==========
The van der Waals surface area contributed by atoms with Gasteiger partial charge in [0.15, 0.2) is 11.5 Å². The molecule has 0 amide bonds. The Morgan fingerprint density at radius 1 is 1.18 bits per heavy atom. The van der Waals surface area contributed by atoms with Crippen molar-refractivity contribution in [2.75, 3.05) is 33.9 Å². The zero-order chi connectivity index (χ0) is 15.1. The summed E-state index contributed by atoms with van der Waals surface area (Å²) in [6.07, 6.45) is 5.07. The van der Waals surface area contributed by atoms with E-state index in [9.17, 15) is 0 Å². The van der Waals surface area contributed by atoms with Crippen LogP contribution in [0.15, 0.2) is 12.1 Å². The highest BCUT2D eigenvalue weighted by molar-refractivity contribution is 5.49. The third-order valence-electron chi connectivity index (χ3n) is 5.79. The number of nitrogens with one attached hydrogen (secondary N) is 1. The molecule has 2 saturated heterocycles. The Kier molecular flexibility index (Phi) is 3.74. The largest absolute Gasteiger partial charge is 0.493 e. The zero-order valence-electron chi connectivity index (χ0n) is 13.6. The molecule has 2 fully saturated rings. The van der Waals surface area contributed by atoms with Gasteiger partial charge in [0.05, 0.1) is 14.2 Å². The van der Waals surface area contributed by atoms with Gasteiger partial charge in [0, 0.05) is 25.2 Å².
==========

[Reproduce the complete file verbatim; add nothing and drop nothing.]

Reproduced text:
The van der Waals surface area contributed by atoms with Gasteiger partial charge in [0.15, 0.2) is 11.5 Å². The molecule has 0 amide bonds. The Morgan fingerprint density at radius 1 is 1.18 bits per heavy atom. The van der Waals surface area contributed by atoms with Crippen molar-refractivity contribution in [2.75, 3.05) is 33.9 Å². The zero-order chi connectivity index (χ0) is 15.1. The summed E-state index contributed by atoms with van der Waals surface area (Å²) in [6.07, 6.45) is 5.07. The van der Waals surface area contributed by atoms with E-state index in [9.17, 15) is 0 Å². The van der Waals surface area contributed by atoms with Crippen LogP contribution in [0.15, 0.2) is 12.1 Å². The highest BCUT2D eigenvalue weighted by molar-refractivity contribution is 5.49. The third-order valence-electron chi connectivity index (χ3n) is 5.79. The number of nitrogens with one attached hydrogen (secondary N) is 1. The molecule has 2 saturated heterocycles. The Kier molecular flexibility index (Phi) is 3.74. The largest absolute Gasteiger partial charge is 0.493 e. The zero-order valence-electron chi connectivity index (χ0n) is 13.6. The molecule has 2 fully saturated rings. The van der Waals surface area contributed by atoms with Gasteiger partial charge in [0.05, 0.1) is 14.2 Å². The van der Waals surface area contributed by atoms with Gasteiger partial charge in [0, 0.05) is 25.2 Å².